Determining the exact position of a forest inventory plot—and hence the position of the sampled trees—is often hampered by a poor Global Navigation Satellite System (GNSS) signal quality beneath the forest canopy. Inaccurate geo-references hamper the performance of models that aim to retrieve useful information from spatially high remote sensing data (e.g., species classification or timber volume estimation). This restriction is even more severe on the level of individual trees. The objective of this study was to develop a post-processing strategy to improve the positional accuracy of GNSS-measured sample-plot centers and to develop a method to automatically match trees within a terrestrial sample plot to aerial detected trees. We propose a new method which uses a random forest classifier to estimate the matching probability of each terrestrial-reference and aerial detected tree pair, which gives the opportunity to assess the reliability of the results. We investigated 133 sample plots of the Third German National Forest Inventory (BWI, 2011–2012) within the German federal state of Rhineland-Palatinate. For training and objective validation, synthetic forest stands have been modeled using the

Modeling and characterizing forest stands on small scales using high-resolution remote sensing data requires spatially explicit linking of inventory information and remote sensing data [

The effect of positional displacements between terrestrial reference data and ALS data has been investigated by Gobakken and Naesset [

Individual tree information has a specific added value for quantitative modeling compared to plot-based methods insofar as it includes features which address structural tree characteristics [^{2} are sufficient for tree detection [

Numerous research groups have analyzed the performance of different GNSS receivers considering various forest types and conditions [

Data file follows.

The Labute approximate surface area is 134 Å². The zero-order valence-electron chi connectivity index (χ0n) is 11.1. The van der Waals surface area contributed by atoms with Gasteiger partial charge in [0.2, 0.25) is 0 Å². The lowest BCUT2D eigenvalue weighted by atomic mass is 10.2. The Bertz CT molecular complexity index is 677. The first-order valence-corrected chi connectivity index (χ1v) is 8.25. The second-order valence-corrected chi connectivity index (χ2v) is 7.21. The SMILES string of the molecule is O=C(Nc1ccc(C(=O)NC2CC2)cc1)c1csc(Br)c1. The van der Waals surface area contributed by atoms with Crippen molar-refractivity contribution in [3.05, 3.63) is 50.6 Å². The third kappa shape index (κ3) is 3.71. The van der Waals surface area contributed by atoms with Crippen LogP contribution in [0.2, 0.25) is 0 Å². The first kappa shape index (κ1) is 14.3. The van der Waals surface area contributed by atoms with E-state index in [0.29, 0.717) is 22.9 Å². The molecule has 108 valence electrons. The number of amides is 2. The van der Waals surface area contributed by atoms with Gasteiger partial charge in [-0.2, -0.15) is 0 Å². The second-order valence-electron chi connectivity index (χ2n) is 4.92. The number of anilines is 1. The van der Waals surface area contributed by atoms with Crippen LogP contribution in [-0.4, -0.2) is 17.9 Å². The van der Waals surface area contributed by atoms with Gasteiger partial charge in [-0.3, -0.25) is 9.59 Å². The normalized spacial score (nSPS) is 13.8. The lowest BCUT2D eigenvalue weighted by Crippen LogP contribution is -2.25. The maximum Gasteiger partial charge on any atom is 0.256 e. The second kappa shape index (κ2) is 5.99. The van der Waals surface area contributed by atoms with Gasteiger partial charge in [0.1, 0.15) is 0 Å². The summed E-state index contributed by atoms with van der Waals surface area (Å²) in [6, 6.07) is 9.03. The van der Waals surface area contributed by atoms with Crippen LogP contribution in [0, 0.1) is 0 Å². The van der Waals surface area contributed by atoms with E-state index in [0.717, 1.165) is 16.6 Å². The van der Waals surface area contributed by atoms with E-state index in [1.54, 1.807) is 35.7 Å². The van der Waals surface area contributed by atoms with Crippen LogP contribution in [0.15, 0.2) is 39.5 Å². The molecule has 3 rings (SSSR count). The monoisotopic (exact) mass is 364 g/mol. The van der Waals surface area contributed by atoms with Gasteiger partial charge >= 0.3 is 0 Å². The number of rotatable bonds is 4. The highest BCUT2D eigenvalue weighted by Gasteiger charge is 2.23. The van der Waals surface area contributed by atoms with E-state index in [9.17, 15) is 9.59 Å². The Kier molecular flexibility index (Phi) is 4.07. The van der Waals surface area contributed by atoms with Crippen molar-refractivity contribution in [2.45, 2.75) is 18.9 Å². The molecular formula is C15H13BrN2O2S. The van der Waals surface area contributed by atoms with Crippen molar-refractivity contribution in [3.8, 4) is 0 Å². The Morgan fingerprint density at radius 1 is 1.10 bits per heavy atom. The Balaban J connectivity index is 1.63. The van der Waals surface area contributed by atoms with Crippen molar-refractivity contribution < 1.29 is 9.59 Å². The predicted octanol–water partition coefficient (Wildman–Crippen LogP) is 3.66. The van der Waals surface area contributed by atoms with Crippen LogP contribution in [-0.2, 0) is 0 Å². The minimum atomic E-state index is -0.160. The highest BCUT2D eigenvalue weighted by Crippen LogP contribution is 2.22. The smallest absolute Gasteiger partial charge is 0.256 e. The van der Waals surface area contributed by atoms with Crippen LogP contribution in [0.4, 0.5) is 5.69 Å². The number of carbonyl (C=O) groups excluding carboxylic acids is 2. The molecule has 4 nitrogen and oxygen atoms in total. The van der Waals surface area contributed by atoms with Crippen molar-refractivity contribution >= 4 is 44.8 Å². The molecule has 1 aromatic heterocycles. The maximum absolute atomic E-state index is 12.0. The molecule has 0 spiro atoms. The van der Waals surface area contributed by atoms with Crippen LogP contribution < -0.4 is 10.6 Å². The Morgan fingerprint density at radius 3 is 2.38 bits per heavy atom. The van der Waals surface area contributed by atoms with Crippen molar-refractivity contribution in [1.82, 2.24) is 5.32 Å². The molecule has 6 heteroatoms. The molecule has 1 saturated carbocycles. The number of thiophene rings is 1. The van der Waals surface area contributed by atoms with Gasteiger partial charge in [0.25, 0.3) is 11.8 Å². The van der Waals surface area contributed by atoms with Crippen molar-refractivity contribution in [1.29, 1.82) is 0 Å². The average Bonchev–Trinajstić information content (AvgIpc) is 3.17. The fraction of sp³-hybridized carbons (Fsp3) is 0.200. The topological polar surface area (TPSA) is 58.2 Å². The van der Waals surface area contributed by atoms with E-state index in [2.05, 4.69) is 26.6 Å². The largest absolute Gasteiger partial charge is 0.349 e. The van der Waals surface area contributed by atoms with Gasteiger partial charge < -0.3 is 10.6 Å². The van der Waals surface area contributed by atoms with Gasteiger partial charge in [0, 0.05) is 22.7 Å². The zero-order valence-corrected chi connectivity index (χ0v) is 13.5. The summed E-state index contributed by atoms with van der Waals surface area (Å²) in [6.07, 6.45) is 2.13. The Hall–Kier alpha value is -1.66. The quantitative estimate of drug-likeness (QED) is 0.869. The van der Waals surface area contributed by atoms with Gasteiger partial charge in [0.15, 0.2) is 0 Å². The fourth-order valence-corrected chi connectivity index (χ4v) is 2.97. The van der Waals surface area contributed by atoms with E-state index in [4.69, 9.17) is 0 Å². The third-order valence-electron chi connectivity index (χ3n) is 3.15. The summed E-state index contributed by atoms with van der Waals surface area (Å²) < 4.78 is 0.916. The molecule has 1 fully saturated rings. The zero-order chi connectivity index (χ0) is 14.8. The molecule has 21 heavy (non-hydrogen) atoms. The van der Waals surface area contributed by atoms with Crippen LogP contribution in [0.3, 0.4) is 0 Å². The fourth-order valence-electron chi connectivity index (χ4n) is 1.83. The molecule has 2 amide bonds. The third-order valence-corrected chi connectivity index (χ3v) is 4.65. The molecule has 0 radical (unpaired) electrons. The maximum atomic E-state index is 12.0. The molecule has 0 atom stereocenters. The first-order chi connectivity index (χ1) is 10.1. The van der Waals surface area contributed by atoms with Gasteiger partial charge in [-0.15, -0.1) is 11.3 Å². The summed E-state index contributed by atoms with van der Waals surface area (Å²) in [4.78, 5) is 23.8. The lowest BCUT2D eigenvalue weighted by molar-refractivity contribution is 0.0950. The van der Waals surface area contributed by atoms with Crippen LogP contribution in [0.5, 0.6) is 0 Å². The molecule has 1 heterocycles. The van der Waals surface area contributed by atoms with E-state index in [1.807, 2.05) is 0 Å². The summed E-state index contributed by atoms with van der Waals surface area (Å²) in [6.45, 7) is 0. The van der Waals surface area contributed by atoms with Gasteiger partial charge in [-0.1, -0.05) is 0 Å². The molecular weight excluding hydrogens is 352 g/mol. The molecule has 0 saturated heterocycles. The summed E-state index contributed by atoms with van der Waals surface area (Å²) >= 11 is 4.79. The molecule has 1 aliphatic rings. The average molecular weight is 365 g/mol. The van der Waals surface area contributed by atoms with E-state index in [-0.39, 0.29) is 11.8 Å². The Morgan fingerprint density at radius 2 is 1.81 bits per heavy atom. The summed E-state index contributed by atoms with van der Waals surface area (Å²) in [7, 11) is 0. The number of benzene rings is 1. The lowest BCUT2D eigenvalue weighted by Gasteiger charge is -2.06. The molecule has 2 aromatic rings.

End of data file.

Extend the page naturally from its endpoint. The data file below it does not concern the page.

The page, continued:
Wing et al. [

In forest inventories (e.g., in the German National Forest Inventory, BWI), individual tree positions are typically determined by measuring their distance to the plot center (e.g., using measuring tape or an ultrasonic distance meter and laser meter), and the corresponding azimuth angle using a compass. Thus, the accuracy of a tree position depends on the experience and care of the field staff, the accuracy of the measuring tools, and the distance of the tree to the plot center. The relative horizontal accuracy-level of tree positions can be assumed to be in a range between 0.3 m and 1.0 m [

Tree heights are typically determined using distance and zenith angle measurements that result in similar error sources. Luoma et al. [

Typically, a manual co-registration is performed by identifying pairs of corresponding survey trees and aerial detected trees using canopy height models (CHMs) or high spatial resolution aerial imagery [

Olofsson et al. [

The method of Dorigo et al. [

Like Olofsson et al. [

Existing co-registration methods are especially challenged when the number of reference trees is low and the stand characteristics are complex for tree matching (high stand density, occurrence of similar tree patterns, evenly-aged stands, high proportion of deciduous trees). Heuristic methods have the disadvantages that the assumptions are defined based on the intuition of the expert, the suitability of these heuristics is hard to evaluate, and finally, the heuristics might compete. In addition, the algorithms provide no higher-order information (beyond quality flagging) about the reliability of the results.

Available automated algorithms for matching survey trees and aerial tree detections are very similar, and are all based on rules defined by an expert user. For each terrestrial reference tree, neighbored detections (candidates) are selected within a predefined [

Alternative methods which might be suitable for co-registration and tree matching can be found in the fields of image pair registration, object recognition, or point set registration. These disciplines deal with finding a transformation function between two 2D or 3D point sets.

In the case of non-distorted point sets, the usage of the random sample consensus (RANSAC) [

For both distorted and non-distorted point sets, algorithms which identify matching point pairs by iteratively applying affine transformations while minimizing some kind of an objective function are popular. Examples comprise the Softassign algorithm [